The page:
[musl] musl, glibc and ideal place for __stack_chk_fail_local

Segher Boessenkool segher@kernel.crashing.org
Thu Jan 30 16:25:00 GMT 2020

On Sat, Jan 25, 2020 at 10:54:24AM -0500, Rich Felker wrote:
> > To support smash stack protection gcc emits __stack_chk_fail
> > calls on all targets. On top of that gcc emits __stack_chk_fail_local
> > calls at least on i386 and powerpc:

(Only on 32-bit -fPIC -msecure-plt, for Power).

> There is a half-serious proposal to put it in crti.o which is always
> linked too, but that seems like an ugly hack to me...

Not *very* ugly, but it would be very effective, and no real downsides
to it (or do you see something?)

> > My understanding of requirements for libc that exposes ssp support:
> > - __stack_chk_fail is implemented as a default symbol
> > - __stack_chk_fail_local is implemented as a local symbol to avoid PLT.
> >   (Why is it important? To avoid use of potentially already broken stack?)
> Because performance cost of -fstack-protector would go from 1-2% up to
> 5-10% on i386 and other archs where PLT contract requires a GOT
> register, since loading the GOT register is expensive
> (__x86.get_pc_thunk.* thunk itself is somewhat costly, and you throw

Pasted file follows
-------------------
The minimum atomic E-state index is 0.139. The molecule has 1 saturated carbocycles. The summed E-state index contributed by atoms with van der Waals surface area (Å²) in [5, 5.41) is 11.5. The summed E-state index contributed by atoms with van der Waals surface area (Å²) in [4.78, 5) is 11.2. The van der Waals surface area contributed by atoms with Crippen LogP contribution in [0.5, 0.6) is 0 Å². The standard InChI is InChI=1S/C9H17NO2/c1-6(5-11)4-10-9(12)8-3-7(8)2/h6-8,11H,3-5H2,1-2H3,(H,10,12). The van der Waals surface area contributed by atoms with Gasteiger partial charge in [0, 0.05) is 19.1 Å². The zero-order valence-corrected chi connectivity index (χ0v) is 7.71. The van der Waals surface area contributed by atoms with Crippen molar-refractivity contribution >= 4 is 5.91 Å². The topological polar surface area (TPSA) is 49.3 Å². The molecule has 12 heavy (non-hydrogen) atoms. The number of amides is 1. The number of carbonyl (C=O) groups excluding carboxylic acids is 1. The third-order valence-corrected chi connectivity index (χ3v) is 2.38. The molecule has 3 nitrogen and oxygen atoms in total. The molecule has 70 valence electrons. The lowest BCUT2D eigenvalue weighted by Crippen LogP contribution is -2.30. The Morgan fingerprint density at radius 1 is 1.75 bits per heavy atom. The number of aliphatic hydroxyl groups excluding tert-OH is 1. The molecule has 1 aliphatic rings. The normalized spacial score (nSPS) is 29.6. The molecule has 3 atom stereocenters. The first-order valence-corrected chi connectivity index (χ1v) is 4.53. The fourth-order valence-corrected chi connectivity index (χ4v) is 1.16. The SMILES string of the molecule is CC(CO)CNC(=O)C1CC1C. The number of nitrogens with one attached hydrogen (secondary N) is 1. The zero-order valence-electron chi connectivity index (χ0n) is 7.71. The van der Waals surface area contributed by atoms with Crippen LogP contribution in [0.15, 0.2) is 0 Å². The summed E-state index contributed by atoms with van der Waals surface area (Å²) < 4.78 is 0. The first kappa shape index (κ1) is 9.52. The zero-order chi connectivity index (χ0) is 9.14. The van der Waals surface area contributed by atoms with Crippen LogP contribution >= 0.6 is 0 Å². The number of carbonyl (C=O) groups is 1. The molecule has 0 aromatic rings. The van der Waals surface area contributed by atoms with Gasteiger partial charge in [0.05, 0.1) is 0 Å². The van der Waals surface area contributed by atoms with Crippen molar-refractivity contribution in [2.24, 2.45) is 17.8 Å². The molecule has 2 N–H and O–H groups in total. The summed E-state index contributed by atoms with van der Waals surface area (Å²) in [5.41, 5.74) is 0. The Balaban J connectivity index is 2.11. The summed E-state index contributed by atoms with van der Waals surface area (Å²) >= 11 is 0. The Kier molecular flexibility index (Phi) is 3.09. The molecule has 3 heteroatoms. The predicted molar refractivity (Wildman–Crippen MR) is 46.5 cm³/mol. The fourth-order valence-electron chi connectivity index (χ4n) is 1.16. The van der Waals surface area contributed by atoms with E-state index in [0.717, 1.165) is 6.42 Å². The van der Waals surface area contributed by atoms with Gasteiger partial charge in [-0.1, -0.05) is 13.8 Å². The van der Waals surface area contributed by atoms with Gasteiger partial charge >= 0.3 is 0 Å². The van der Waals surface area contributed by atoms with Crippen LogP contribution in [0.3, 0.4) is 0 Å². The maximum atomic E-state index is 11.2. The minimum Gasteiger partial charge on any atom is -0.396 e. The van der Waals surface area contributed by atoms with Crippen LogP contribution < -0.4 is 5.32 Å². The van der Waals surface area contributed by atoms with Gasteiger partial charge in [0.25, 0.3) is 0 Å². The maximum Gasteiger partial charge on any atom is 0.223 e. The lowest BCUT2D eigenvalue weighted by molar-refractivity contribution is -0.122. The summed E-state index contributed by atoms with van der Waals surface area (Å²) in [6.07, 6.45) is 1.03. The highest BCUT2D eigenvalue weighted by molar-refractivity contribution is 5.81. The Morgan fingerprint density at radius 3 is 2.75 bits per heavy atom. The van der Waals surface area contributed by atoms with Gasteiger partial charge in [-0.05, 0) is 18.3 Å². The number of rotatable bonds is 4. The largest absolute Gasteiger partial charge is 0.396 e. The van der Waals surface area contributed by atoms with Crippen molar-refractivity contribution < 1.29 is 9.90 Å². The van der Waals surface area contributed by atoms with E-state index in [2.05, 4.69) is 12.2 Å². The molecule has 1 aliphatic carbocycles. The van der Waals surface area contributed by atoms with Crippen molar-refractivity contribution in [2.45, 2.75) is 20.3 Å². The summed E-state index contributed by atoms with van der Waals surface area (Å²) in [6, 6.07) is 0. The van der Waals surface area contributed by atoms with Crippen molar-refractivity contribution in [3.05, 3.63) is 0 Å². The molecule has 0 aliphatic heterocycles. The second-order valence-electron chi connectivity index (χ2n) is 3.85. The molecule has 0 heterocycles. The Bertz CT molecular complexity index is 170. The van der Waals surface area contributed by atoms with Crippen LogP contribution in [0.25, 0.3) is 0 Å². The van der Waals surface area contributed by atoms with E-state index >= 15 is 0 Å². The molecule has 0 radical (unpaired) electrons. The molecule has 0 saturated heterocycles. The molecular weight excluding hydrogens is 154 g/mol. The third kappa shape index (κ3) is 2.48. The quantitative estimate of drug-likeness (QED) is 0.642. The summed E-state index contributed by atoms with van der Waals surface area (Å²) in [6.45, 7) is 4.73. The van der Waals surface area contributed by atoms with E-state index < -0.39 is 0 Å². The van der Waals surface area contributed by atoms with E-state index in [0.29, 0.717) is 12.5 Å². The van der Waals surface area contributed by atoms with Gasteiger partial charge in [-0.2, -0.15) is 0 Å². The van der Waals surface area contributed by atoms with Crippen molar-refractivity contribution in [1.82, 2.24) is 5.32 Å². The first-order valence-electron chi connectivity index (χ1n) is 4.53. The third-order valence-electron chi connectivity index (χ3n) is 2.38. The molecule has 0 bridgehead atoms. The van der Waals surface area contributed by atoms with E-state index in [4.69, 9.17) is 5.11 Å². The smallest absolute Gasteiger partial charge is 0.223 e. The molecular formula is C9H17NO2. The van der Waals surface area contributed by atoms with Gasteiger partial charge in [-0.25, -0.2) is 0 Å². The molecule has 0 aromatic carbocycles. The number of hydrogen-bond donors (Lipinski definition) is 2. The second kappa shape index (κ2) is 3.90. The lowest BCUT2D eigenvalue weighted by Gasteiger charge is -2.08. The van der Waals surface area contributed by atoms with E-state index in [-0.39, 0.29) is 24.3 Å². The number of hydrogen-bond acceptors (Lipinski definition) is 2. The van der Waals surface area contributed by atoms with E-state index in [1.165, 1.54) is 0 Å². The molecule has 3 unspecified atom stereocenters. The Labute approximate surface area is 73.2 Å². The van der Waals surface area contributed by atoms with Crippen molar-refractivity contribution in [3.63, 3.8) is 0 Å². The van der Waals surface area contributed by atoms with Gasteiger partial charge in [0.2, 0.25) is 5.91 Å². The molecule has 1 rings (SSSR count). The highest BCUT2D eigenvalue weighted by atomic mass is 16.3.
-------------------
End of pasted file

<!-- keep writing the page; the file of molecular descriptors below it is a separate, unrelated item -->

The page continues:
> away one of only a small number of available registers, increasing
> register pressure and hurting codegen).

On Power it is just the setting up itself that is costly (in the config
where we have this _local thing).

> Absolutely not. libssp is unsafe and creates new vulns/attack surface
> by doing introspective stuff after the process is already *known to
> be* in a compromised state. It should never be used. musl's
> __stack_chk_fail is safe and terminates immediately.

Some implementations even print strings from the stack, it can be worse ;-)

> Ideally, though, GCC would just emit the termination inline (or at
> least have an option to do so) rather than calling __stack_chk_fail or
> the local version. This would additionally harden against the case
> where the GOT is compromised.

Yeah, but how to terminate is system-specific, it's much easier to punt
this job to the libc to do ;-)

Open a GCC PR for this please?


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